The overall mortality rate in our study group was low at 7.88% as compared to the other series, which ranged from 19% and 36% [26,27]. However, given that The University Hospital Geelong serves as a referral centre for a major part of rural western Victoria a number of patients were lost to follow up hence their vital status is not known.
This study is a retrospective observational audit, hence suffers from a number of inherent limitations. Gaps exist in the data, as The University Hospital Geelong acts as a referral centre for a major part of rural western Victoria, number of patients were lost to follow up after their device implantation. As well, data may not have been always recorded according to the tightly defined criteria of this study. The results of this study do not represent the trends in the practice in Australia. This study was limited to procedures done in a large public hospital and did not capture the number of ICDs that were implanted within the private sector; hence it is difficult to say whether the trends described in the public sector were same in the private.
It was observed that there was an increasing rate of ICD implantation across the study period, with an increase in proportion of patients receiving this therapy for primary prevention. The previous large multicentre trials in heart failure patients receiving device therapy have shown higher mortality rates [28,29], so there is a possibility that this therapy is still not available to a wide enough patient group locally. This is supported by the young average age of implant recipients and the low overall mortality rate we found in this study. Further work on making this potentially lifesaving therapy more widely available in the Australian context is required.
After ICDs were approved for primary prevention in 2006 there was a dramatic increase in the number of devices inserted for this indication. Ischaemic Cardiomyopathy was the most common indication for primary prevention and Ventricular Tachycardia associated with ischaemic LV dysfunction being the most common arrhythmia in the secondary prevention group.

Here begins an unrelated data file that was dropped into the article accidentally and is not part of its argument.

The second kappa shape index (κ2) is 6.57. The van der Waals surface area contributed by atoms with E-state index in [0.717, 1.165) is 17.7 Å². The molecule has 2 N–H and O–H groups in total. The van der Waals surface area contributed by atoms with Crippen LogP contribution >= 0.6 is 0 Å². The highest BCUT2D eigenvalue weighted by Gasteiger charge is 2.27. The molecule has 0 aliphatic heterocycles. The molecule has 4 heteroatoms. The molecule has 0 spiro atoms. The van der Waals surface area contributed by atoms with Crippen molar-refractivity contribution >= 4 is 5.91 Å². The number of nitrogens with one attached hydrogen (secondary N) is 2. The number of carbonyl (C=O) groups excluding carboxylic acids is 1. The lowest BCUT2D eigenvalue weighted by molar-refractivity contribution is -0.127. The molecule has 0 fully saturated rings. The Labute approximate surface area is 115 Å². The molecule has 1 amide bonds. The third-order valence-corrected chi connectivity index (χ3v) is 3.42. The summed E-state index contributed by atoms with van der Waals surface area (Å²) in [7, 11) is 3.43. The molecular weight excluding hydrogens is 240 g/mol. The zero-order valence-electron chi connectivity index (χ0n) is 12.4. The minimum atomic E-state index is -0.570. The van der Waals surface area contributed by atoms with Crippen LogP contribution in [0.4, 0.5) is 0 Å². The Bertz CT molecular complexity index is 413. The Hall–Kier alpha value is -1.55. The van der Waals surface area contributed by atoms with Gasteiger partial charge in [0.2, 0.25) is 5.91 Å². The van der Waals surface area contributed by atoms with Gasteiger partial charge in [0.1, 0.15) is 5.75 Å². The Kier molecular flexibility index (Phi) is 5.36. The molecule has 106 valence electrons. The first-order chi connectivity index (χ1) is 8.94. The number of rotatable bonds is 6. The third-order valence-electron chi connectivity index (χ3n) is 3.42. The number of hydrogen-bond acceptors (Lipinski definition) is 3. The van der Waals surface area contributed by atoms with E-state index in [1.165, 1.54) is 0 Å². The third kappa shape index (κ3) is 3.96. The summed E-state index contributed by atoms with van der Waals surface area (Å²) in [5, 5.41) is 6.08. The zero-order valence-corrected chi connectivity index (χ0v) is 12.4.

We would like to thank the staff at The Geelong Cardiology Practice and The University Hospital Geelong in helping us obtain the patient files for the purpose of this study.
This study was reviewed by the Barwon Health Research Office and was advised that this project is exempt from ethical review as outlined in the National Statement on Ethical conduct in Human Research Section 5.
Zipes DP, Wellens HJ (1998) Sudden cardiac death. Circulation 98: 2334-2351.
Huikuri HV, Castellanos A, Myerburg RJ (2001) Sudden death due to cardiac arrhythmias. N Engl J Med 345: 1473-1482.
Mirowski M, Mower MM (1973) Transvenous automatic defibrillator as an approach to prevention of sudden death from ventricular fibrillation. Heart Lung 2: 867-869.
Mirowski M, Mower MM, Langer A, Heilman MS, Schreibmen J (1978) A chronically implanted system for automatic defibrillation in active conscious dogs: experimental model for treatment of sudden death from ventricular fibrillation. Circulation 58: 90-94.
Mirowski M, Reid PR, Mower MM, Watkins L, Gott VL, et al. (1980) Termination of malignant ventricular arrhythmias with an implantable automatic defibrillator in human beings. N Engl J Med 303: 322-324.
Cannom DS, Prystowsky EN (2004) The evolution of the implantable cardioverter defibrillator. Pacing Clin Electrophysiol 27: 419-431.
Connolly SJ, Gent M, Roberts RS, Dorian P, Roy D, et al. (2000) Canadian implantable defibrillator study (CIDS) : a randomized trial of the implantable cardioverter defibrillator against amiodarone. Circulation 101: 1297-1302.